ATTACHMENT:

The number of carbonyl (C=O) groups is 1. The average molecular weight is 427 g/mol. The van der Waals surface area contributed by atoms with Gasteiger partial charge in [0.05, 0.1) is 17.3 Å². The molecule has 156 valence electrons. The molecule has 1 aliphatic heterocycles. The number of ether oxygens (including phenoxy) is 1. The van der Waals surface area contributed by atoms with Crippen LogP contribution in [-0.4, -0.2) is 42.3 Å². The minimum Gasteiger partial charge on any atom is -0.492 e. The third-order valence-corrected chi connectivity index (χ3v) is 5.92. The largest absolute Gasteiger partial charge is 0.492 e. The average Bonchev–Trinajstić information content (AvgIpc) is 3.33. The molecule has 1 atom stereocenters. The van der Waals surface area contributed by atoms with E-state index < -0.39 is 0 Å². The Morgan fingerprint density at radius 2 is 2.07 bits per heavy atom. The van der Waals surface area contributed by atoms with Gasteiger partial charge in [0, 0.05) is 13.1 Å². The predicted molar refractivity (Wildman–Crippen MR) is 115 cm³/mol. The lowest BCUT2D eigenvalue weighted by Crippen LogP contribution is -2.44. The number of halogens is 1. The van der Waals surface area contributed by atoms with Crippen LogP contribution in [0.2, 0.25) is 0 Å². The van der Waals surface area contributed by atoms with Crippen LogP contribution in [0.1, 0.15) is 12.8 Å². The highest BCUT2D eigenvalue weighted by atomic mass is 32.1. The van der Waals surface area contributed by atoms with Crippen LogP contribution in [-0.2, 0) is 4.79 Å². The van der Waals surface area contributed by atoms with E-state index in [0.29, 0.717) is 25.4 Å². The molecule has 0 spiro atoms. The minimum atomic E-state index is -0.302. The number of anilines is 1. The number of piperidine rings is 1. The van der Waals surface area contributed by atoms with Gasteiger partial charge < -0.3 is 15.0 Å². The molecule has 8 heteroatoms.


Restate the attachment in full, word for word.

The number of carbonyl (C=O) groups is 1. The average molecular weight is 427 g/mol. The van der Waals surface area contributed by atoms with Gasteiger partial charge in [0.05, 0.1) is 17.3 Å². The molecule has 156 valence electrons. The molecule has 1 aliphatic heterocycles. The number of ether oxygens (including phenoxy) is 1. The van der Waals surface area contributed by atoms with Crippen LogP contribution in [-0.4, -0.2) is 42.3 Å². The minimum Gasteiger partial charge on any atom is -0.492 e. The third-order valence-corrected chi connectivity index (χ3v) is 5.92. The largest absolute Gasteiger partial charge is 0.492 e. The average Bonchev–Trinajstić information content (AvgIpc) is 3.33. The molecule has 1 atom stereocenters. The van der Waals surface area contributed by atoms with E-state index < -0.39 is 0 Å². The Morgan fingerprint density at radius 2 is 2.07 bits per heavy atom. The van der Waals surface area contributed by atoms with Gasteiger partial charge in [0, 0.05) is 13.1 Å². The predicted molar refractivity (Wildman–Crippen MR) is 115 cm³/mol. The lowest BCUT2D eigenvalue weighted by Crippen LogP contribution is -2.44. The number of halogens is 1. The van der Waals surface area contributed by atoms with Crippen LogP contribution in [0.2, 0.25) is 0 Å². The van der Waals surface area contributed by atoms with Crippen LogP contribution in [0.1, 0.15) is 12.8 Å². The highest BCUT2D eigenvalue weighted by atomic mass is 32.1. The van der Waals surface area contributed by atoms with Crippen LogP contribution in [-0.2, 0) is 4.79 Å². The van der Waals surface area contributed by atoms with E-state index in [0.29, 0.717) is 25.4 Å². The molecule has 0 spiro atoms. The minimum atomic E-state index is -0.302. The number of anilines is 1. The number of piperidine rings is 1. The van der Waals surface area contributed by atoms with Gasteiger partial charge < -0.3 is 15.0 Å². The molecule has 8 heteroatoms.